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Based on read-across of zinc bioaccumulation data and the fact that fatty acids, C8-10 are readily biodegradable, bioaccumulation and biomagnification are not expected to be relevant for substance Fatty acids, C8-10, zinc salts. For a comprehensive overview of the bioaccumulation of zinc or the lack thereof, see the hazard assessment of "Zinc" within the framework of Regulation (EC) No 1907/2006 cited in excerpts below.

These conclusions are similar to the conclusions for a structural analogue from the EU RAR Zinc distearate (CAS-No.: 557-05-1 & 91051-01-3 EINECS-No.: 209-151-9 & 293-049-4) Part 1 - Environment (Final report R074_0805_env, May 2008 ("Based on data on bioaccumulation of zinc in animals and on biomagnification (i.e. accumulation and transfer through the food chain), secondary poisoning is considered to be not relevant in the effect assessment of zinc..." "Distearate is not expected to bioaccumulate, knowing that fatty acids will degrade by the β oxidation pathway."


As fatty acids represent a significant part of the normal daily diet of higher tier organisms e.g. fish and also rapidly degraded by microorganisms, they are not expected to bioaccumulate.


Due to homeostatic control mechanisms, bioaccumulation is not relevant to essential elements in general and to like zinc in particular.

In experimental work, high BCF factors are observed at the lowest zinc exposure levels, due to the fact that organisms will concentrate zinc to satisfy internal physiological needs for the essential element. For the same reason of homeostasis, the BCF will strongly decrease when exposure concentrations increase. This results in a general negative relationship between BCF and exposure (McGeer et al 2003).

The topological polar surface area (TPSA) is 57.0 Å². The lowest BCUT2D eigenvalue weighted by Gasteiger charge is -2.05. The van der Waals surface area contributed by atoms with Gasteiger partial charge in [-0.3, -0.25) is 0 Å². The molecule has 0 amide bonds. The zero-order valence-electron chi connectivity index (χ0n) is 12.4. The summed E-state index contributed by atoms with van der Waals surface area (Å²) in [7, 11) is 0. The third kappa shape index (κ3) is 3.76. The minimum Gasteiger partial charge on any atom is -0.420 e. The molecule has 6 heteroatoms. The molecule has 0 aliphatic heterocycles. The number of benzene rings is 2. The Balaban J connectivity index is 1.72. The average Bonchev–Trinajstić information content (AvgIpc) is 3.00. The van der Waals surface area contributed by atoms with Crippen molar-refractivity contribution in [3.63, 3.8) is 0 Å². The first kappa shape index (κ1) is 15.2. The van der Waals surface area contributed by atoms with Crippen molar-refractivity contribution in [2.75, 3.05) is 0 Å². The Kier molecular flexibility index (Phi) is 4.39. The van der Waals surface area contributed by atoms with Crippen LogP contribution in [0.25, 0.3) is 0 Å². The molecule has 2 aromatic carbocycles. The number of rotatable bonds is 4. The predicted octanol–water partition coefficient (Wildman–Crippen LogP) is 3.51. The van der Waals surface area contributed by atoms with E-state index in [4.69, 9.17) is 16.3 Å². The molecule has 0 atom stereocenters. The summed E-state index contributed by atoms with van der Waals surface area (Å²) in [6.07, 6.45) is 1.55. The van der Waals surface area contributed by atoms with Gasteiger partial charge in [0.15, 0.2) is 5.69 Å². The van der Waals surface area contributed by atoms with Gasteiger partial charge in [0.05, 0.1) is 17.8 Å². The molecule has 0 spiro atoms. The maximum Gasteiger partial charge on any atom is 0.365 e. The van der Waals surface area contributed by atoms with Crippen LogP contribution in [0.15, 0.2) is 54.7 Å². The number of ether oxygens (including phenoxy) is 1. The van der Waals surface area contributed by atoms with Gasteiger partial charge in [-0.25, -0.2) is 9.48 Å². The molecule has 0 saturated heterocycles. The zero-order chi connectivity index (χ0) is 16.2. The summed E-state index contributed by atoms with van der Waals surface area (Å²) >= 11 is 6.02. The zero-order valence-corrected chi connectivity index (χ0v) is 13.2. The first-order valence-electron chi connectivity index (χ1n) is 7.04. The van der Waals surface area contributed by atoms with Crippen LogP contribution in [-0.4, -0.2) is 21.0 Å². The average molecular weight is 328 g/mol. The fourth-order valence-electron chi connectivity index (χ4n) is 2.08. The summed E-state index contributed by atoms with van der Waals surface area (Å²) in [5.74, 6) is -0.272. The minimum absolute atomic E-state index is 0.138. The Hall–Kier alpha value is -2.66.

On bioaccumulation, the EU risk assessment report (ECB 2008) concludes that “it is concluded that secondary poisoning is considered to be not relevant in the effect assessment of zinc. Major decision points for this conclusion are the following. The accumulation of zinc, an essential element, is regulated in animals of several taxonomic groups, for example in molluscs, crustaceans, fish and mammals. In mammals, one of the two target species for secondary poisoning, both the absorption of zinc from the diet and the excretion of zinc, are regulated. This allows mammals, within certain limits, to maintain their total body zinc level (whole body homeostasis) and to maintain physiologically required levels of zinc in their various tissues, both at low and high dietary zinc intakes. The results of field studies, in which relatively small differences were found in the zinc levels of small mammals from control and polluted sites, are in accordance with the homeostatic mechanism. These data indicate that the bioaccumulation potential of zinc in both herbivorous and carnivorous mammals will be low."


McGeer et al (2003). McGeer J, Brix KV, Skeaff JM, De Forest DK, Bingham SI, Adams WJ and Green A (2003). Inverse relationship between bioconcentration factors and exposure concentration of metals: implications for hazard assessment of metals in the aquatic environment. Env. Tox. & Chem. 22, nr 5, 1017-1037.

ECB (2008) European Communities, European Union Risk Assessment Report CAS: 7440-66-6 EINECS No: 231-175-3 ZINC METAL, EUR 24587 EN, available at

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